By Agence France-Presse
Momade Assif Abdul Satar entered Thailand three years ago shortly after being freed on parole from a Mozambique jail for the 2000 gangland-style murder of an investigative journalist in the capital Maputo.
Interpol issued a "red notice", or a non-binding arrest warrant, after allegations Satar continued to run a ransom-kidnap business across Mozambique and South Africa from overseas.
The gang snatched wealthy executives and charged up to $3 million for their release.
Media reports in Mozambique and South Africa say a number of those kidnapped were later murdered.
Satar, who was arrested in Bangkok last week, may have entered Thailand on a fake passport and then set up a front company to obtain a visa, the Deputy Commissioner of Thailand's tourist police told AFP.
"He was extradited at midnight (Tuesday) on a flight to Kenya," for onward travel to Mozambique, Police Major-General Surachate Hakparn said.
"We will not allow foreign criminals to use Thailand as base for their operations," Surachate added.
Satar is the latest in a mounting tally of foreign criminals found hiding out in Thailand, a country trying to banish its reputation as a bolt-hole for bad guys.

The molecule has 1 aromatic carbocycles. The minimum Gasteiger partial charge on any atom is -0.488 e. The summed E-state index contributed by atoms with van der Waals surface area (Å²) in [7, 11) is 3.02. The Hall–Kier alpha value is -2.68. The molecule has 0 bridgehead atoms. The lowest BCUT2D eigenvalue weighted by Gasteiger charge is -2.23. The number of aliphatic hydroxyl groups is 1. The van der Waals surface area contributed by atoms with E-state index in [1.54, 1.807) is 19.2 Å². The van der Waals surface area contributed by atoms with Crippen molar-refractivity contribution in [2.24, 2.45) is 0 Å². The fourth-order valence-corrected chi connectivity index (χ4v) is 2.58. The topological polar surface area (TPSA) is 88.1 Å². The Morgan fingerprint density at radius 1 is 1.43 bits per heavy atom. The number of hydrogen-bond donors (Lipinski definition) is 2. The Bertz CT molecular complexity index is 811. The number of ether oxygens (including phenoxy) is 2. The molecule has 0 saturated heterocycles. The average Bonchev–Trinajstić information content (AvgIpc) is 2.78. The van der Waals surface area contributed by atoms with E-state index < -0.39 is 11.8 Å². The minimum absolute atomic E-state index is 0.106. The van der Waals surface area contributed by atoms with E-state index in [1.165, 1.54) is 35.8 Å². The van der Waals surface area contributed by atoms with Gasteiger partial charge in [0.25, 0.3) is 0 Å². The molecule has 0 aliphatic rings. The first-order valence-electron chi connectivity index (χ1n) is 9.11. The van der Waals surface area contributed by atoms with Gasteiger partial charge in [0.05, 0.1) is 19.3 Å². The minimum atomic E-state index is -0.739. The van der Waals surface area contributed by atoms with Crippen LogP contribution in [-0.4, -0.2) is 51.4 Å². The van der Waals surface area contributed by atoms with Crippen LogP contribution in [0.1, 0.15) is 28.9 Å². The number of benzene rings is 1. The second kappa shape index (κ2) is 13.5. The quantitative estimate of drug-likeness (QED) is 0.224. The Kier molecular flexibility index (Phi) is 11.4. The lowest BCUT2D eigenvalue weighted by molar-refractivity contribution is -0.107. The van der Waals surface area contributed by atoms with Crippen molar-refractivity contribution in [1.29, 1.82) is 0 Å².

Surachate, popularly known by his nickname "Big Joke", has launched a high-profile clean-up campaign called Operation X-Ray Outlaw.
In near-nightly round-ups around 2,000 foreigners have been arrested -- including drug dealers and prostitutes as well as visa overstayers in Thailand's tourist hotspots.
Tourism is a cornerstone of the Thai economy and the kingdom expects to welcome over 36 million people this year.
But with borders to several neighbouring countries it struggles to keep tabs on the volume of people coming in and out, including people posing as tourists who then overstay.
Police concede there are gaps in the system, exploited by organised crime networks including human traffickers and drug gangs who have long used the kingdom as a base.
But Thai authorities are tightening up border security and plan to introduce new face and iris scanning technology at its borders in the coming months.
"Once we do that suspects will not come here," Surachate added.